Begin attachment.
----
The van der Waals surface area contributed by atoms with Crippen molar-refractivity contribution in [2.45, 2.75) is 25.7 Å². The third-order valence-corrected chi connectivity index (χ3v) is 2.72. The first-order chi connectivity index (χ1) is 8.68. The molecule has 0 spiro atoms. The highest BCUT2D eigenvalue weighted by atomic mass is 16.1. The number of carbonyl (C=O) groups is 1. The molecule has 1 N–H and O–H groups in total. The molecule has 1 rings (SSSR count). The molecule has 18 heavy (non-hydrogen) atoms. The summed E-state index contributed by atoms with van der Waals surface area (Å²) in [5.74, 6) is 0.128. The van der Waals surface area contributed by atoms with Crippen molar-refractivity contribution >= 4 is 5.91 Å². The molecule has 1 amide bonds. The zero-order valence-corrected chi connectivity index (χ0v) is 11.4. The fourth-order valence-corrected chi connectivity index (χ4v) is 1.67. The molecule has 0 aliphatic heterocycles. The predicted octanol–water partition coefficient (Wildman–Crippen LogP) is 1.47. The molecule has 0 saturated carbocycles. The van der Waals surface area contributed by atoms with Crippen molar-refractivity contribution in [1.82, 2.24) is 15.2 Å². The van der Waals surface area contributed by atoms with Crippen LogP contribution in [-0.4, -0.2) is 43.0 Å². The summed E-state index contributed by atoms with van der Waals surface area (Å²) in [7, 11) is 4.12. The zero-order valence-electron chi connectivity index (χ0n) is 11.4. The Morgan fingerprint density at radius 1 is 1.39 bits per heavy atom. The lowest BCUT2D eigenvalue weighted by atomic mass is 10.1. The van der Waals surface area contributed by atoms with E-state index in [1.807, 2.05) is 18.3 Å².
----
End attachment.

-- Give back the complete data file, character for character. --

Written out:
The van der Waals surface area contributed by atoms with Crippen molar-refractivity contribution in [2.45, 2.75) is 25.7 Å². The third-order valence-corrected chi connectivity index (χ3v) is 2.72. The first-order chi connectivity index (χ1) is 8.68. The molecule has 0 spiro atoms. The highest BCUT2D eigenvalue weighted by atomic mass is 16.1. The number of carbonyl (C=O) groups is 1. The molecule has 1 N–H and O–H groups in total. The molecule has 1 rings (SSSR count). The molecule has 18 heavy (non-hydrogen) atoms. The summed E-state index contributed by atoms with van der Waals surface area (Å²) in [5.74, 6) is 0.128. The van der Waals surface area contributed by atoms with Crippen molar-refractivity contribution >= 4 is 5.91 Å². The molecule has 1 amide bonds. The zero-order valence-corrected chi connectivity index (χ0v) is 11.4. The fourth-order valence-corrected chi connectivity index (χ4v) is 1.67. The molecule has 0 aliphatic heterocycles. The predicted octanol–water partition coefficient (Wildman–Crippen LogP) is 1.47. The molecule has 0 saturated carbocycles. The van der Waals surface area contributed by atoms with Crippen molar-refractivity contribution in [1.82, 2.24) is 15.2 Å². The van der Waals surface area contributed by atoms with Crippen LogP contribution in [-0.4, -0.2) is 43.0 Å². The summed E-state index contributed by atoms with van der Waals surface area (Å²) in [7, 11) is 4.12. The zero-order valence-electron chi connectivity index (χ0n) is 11.4. The Morgan fingerprint density at radius 1 is 1.39 bits per heavy atom. The lowest BCUT2D eigenvalue weighted by atomic mass is 10.1. The van der Waals surface area contributed by atoms with E-state index in [1.807, 2.05) is 18.3 Å².